Riley Children's Health Entrance
PHOTO: Chris Davis/Emmis

Keeping Kids Calm and Helping Them Carry On

INDIANAPOLIS–The plans to stop the spread of coronavirus have caused the closure of businesses and are limiting travel. You’re being seriously inconvenienced, or at the very worst you’re out of a job. And the kids can’t go to school. They can sense the anxiety and the school situation can be stressful.

“They’re gonna be hearing words in the news that are new,” said Child Life Specialist Abigail Rainey, at Riley Children’s Health. “So, coronavirus, COVID 19, isolation, quarantine, all of those are words that are not in their everyday language.”

LISTEN: WIBC stories on advice from children’s health care professionals

She said kids need help understanding what those words mean and their context and that it can be easier coming from a trusted adult like a parent or caregiver.

Rainey also said that play is important, even though the kids’ home life now includes class time.

“We know that play can help them cope,” she said. “You might see that they are asking questions more easily while they are playing. It also gives them an escape from these different things that are happening around them and it makes them engage in something that’s normal for them.”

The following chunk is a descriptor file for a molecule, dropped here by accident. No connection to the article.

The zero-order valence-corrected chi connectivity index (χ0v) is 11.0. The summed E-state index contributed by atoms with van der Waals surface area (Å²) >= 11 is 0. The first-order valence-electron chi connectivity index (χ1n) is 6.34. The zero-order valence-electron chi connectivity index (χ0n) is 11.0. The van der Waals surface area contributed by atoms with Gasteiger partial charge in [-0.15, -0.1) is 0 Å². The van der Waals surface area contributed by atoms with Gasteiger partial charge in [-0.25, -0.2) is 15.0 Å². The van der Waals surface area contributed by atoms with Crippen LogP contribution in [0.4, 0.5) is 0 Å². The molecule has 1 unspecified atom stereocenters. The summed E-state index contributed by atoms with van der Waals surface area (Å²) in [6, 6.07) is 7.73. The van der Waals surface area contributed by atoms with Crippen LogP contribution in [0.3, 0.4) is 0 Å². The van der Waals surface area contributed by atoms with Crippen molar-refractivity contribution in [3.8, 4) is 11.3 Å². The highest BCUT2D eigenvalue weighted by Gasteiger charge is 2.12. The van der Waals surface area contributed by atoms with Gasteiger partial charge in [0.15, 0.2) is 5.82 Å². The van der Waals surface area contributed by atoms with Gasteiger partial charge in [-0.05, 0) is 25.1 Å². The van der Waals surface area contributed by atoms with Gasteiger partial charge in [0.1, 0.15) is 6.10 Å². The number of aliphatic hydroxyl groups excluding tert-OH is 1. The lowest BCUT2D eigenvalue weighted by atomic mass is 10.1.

Rainey said keep the conversations open and make sure they understand what you are saying.

“Have you heard about coronavirus or COVID 19? Tell me what you know. And, from there you can assess what they know, what information they already have and address misconceptions.”

She said younger kids may have trouble understanding what coronavirus is, but they can grasp the importance of washing hands and covering coughs.

Kristin Wikel, an educator at Riley, stressed the importance of keeping a routine, even under the unusual circumstances.

“Getting up, having breakfast, logging on, doing their school work. Make sure you keep that routine available for your child. That way it promotes both their physical health and mental at the same time,” she said.

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